There is something remarkable about reading Battle of Britain by Len Deighton. First, it is hardly the first book about the Battle of Britain I’ve read, second, all the others, even if they were more broadly World War II based, were all written by him, and third, I still learned something new.
I’m not sure if he uncovered more information during his research for this book or was just more able to tell the story, but this book is not only direct in its retelling of history but it’s also a work of art.
Now, at the very beginning, Deighton himself writes, “This book is an attempt to look at the Battle within the context of history, separated from the high-powered propaganda from both sides much of which still distorts current beliefs about what actually happened.”
I’m not sure how much of his own writing he is including, but this feels different enough from Fighter and Blitzkrieg to almost verge on self-depreciation a bit.
Deighton boils the essence of the battle down into three key points that are told through first-hand accounts, research, pictures of documents and propaganda, and beautiful illustrations.
- Germany and the Luftwaffe had air superiority in every way, except their poor tactics led to their own downfall
- Britain succeeded by not being drawn into every fight in the skies overhead
- After the Battle, Britain failed to learn from its own history lesson.
“On Saturday, 7 September, Goering stood on the cliffs at Cap Blanc Nez with Kesselring and Lörzer, watching the great German formations sweep overhead. ‘I myself have taken command of the Luftwaffe’s battle for Britain’, he announced to the German people on the radio. On that day, in response to Bomber Command’s attacks on Berlin, the first major air assault on London took place. Although the capital would now suffer months of punishment from the Luftwaffe, Goering had disastrously lost sight of strategic priorities. The diversion of forces against London was one of the greatest blunders of the battle.”
The Luftwaffe could have continued to pummel Britain’s industry, but the lure of London was too great. This also helped with British morale, as the lower classes thought it appalling that the London elite and parliament were spared the early bombing runs. And while the lower classes were unhappy to bear the brunt of the offensive, they still didn’t take too kindly to the bombing of the capital.
“It required great moral courage as well as strategic judgement for Dowding and Park to fight the Battle of Britain by their brilliant measured strokes. Their refusal to send fighters into the air to meet the great German Bf 109 sweeps over south-east England was a classic display of masterly inactivity. The other inspired move was to order the British fighters to concentrate on shooting down bombers. It did not conform to any of the romantic notions about chivalrous jousts between knights of the air, but it baffled and finally defeated the Luftwaffe.”
In hindsight, it makes perfect sense not to send up a response team to a fighter sweep that won’t inflict nearly the damage as a bomber wing, but to knowingly let the enemy fly unimpeded overhead, took a courage that lost Dowding and Park their jobs, despite the fact that that very move of nonaction was what won the war.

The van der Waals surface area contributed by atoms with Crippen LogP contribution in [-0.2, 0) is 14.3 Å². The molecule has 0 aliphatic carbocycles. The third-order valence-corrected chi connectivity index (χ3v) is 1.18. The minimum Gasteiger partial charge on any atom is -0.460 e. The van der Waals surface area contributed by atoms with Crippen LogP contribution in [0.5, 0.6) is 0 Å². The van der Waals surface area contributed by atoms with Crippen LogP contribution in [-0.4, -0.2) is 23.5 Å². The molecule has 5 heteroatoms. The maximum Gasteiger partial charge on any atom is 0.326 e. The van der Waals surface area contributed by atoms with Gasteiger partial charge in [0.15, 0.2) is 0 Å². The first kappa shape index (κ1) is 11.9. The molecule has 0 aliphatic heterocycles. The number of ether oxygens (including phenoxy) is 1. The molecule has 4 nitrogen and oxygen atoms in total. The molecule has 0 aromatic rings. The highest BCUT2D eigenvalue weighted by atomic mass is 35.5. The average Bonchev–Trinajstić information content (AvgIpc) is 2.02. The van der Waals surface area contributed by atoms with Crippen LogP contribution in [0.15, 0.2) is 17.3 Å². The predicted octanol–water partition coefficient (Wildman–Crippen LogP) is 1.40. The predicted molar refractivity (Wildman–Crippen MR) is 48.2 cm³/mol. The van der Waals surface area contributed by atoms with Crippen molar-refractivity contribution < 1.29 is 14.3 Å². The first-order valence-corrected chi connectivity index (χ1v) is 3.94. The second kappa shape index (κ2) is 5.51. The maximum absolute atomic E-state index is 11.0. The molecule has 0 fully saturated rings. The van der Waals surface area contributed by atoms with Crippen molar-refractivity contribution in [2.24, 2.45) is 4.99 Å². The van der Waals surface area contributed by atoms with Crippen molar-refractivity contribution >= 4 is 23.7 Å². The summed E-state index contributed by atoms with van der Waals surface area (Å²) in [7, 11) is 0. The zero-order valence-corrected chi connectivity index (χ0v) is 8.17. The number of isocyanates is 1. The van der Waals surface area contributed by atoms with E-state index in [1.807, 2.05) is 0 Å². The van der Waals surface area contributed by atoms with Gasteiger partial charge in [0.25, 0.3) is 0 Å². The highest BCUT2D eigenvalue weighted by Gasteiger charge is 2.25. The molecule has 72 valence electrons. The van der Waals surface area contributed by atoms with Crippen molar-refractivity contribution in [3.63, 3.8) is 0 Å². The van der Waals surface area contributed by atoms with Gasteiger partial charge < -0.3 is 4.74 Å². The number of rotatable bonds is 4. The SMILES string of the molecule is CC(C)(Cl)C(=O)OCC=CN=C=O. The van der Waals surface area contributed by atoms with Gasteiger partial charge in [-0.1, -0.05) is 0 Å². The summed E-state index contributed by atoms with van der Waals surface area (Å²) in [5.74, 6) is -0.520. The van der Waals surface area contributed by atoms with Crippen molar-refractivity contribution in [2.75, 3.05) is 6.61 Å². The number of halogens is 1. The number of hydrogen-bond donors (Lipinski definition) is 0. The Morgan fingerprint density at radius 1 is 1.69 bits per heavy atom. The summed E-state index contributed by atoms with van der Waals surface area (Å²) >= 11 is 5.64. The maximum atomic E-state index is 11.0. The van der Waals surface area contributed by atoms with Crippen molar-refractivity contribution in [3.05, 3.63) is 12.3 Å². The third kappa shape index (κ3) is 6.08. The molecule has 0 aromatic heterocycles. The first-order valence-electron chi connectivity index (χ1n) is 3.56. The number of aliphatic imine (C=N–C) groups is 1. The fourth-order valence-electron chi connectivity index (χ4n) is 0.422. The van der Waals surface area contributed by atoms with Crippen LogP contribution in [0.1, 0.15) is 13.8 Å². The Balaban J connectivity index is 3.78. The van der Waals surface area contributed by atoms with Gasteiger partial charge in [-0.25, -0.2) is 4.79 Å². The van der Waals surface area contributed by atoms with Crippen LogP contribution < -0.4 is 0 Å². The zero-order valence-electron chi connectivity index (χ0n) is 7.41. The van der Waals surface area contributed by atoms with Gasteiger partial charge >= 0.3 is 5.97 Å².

But what’s most baffling of all, “Perhaps the most astonishing feature of the Battle of Britain and the revelation of the British people’s ability to withstand bombing is that from 1940 onwards, the British Government set about investing huge resources in its own Bomber Command. Against all logic, it allowed the Royal Air Force to spend most of its resources and the lives of 56 000 aircrew attempting to break the will of the German people in just the way that Fighter Command and the British people had proved could not be done.”
Besides the artwork, Deighton’s inclusion of excerpts from Mass Observation is by far the most colourful part of this book. In fact, I find the very concept of Mass Observation (MO) astounding. “By far the most interesting evidence of popular attitudes is contained in the arches of Mass Observation, an organization set up just before the war by Dr. Tom Harrisson, which encouraged hundreds of ordinary people to keep diaries of their daily lives and experiences and report to MO month by month. Today, the MO reports form the most varied – and uncensored – contemporary testimony about British morale in the war.”
Two such examples follow below, one from a civilian girl, one from a pilot.
It was a beautiful summer night, so warm it was incredible, and made more beautiful than ever by the red glow from the East, where the docks were burning. We stood and stared for a minute, and I tried to fix the scene in my mind, because one day this will be history, and I shall be one of those who actually saw it. I wasn’t frightened any more, it was amazing; maybe it’s because of being out in the open, you feel more in control when you can see what’s happening. The searchlights were beautiful, it’s like watching the end of the world as they swoop from one end of the sky to the other. . . .
A London girl writing to Mass Observation 9 September 1940
…Two further pilots have come to us straight from a Lysander squadron with no experience whatsoever on fighter aircraft. Apparently demand has now outstripped supply and there are no trained pilots available in the Training Units, which means that we will just have to train them ourselves. However it remains to be seen whether we can spare the hours, as we are already short of aircraft for our own operational needs. It seems a funny way to run a war. . .
Sandy Johnstone, 602 Squadron, 3 Sept
There’s a lot to be said for World War 2, but the Battle of Britain was its turning point and this book is a brilliant way to learn about it.